In the years after Jesus was crucified at Calvary, the story of his life, death and resurrection was not immediately written down. The experiences of disciples like Matthew and John would have been told and retold at many dinner tables and firesides, perhaps for decades, before anyone recorded them for posterity. St Paul, whose writings are equally central to the New Testament, was not even present among the early believers until a few years after Jesus’ execution.
But if many people will have an idea of this gap between the events of the New Testament and the book that emerged, few probably appreciate how little we know about the first Christian Bible. The oldest complete New Testament that survives today is from the fourth century, but it had predecessors which have long since turned to dust.
So what did the original Christian Bible look like? How and where did it emerge? And why are we scholars still arguing about this some 1,800 years after the event?
From oral to written
Historical accuracy is central to the New Testament. The issues at stake were pondered in the book itself by Luke the Evangelist as he discusses the reasons for writing what became his eponymous Gospel. He writes: “I too decided to write an orderly account … so that you may know the certainty of the things you have been taught.”
In the second century, church father Irenaeus of Lyons argued for the validity of the Gospels by claiming that what the authors first preached, after receiving “perfect knowledge” from God, they later put down in writing. Today, scholars differ on these issues – from the American writer Bart Ehrman stressing how much accounts would be changed by the oral tradition; to his Australian counterpart Michael Bird’s argument that historical ambiguities must be tempered by the fact that the books are the word of God; or the British scholar Richard Bauckham’s emphasis on eye-witnesses as guarantors behind the oral and written gospel.
The first New Testament books to be written down are reckoned to be the 13 that comprise Paul’s letters (circa 48-64 CE), probably beginning with 1 Thessalonians or Galatians. Then comes the Gospel of Mark (circa 60-75 CE). The remaining books – the other three Gospels, letters of Peter, John and others as well as Revelation – were all added before or around the end of the first century. By the mid-to-late hundreds CE, major church libraries would have had copies of these, sometimes alongside other manuscripts later deemed apocrypha.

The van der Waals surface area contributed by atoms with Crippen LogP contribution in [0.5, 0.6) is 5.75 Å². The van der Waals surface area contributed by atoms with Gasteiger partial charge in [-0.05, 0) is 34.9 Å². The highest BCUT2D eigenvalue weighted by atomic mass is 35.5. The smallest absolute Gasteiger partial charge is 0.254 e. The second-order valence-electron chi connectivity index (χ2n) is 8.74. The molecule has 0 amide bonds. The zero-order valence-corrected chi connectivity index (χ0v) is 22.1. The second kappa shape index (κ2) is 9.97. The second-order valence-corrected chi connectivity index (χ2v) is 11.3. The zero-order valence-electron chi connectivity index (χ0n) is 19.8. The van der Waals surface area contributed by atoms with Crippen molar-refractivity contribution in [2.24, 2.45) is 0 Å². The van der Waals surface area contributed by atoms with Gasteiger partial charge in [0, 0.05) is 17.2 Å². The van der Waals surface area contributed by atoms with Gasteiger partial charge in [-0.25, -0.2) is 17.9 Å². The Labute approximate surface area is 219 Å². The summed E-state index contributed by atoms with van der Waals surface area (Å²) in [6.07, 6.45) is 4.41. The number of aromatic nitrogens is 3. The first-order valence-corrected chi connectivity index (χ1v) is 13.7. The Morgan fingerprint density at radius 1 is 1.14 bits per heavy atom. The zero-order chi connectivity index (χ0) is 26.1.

The point at which the books come to be seen as actual scripture and canon is a matter of debate. Some point to when they came to be used in weekly worship services, circa 100 CE and in some cases earlier. Here they were treated on a par with the old Jewish Scriptures that would become the Old Testament, which for centuries had been taking pride of place in synagogues all over latter-day Israel and the wider Middle East.
Others emphasise the moment before or around 200 CE when the titles “Old” and “New Testament” were introduced by the church. This dramatic shift clearly acknowledges two major collections with scriptural status making up the Christian Bible – relating to one another as old and new covenant, prophecy and fulfilment. This reveals that the first Christian two-testament bible was by now in place.
This is not official or precise enough for another group of scholars, however. They prefer to focus on the late fourth century, when the so-called canon lists entered the scene – such as the one laid down by Athanasius, Bishop of Alexandria, in 367 CE, which acknowledges 22 Old Testament books and 27 New Testament books.
The oldest surviving full text of the New Testament is the beautifully written Codex Sinaiticus, which was “discovered” at the St Catherine monastery at the base of Mt Sinai in Egypt in the 1840s and 1850s. Dating from circa 325-360 CE, it is not known where it was scribed – perhaps Rome or Egypt. It is made from parchment of animal hides, with text on both sides of the page, written in continuous Greek script. It combines the entire New and Old Testaments, though only about half of the old survives (the New Testament has some fairly minor defects).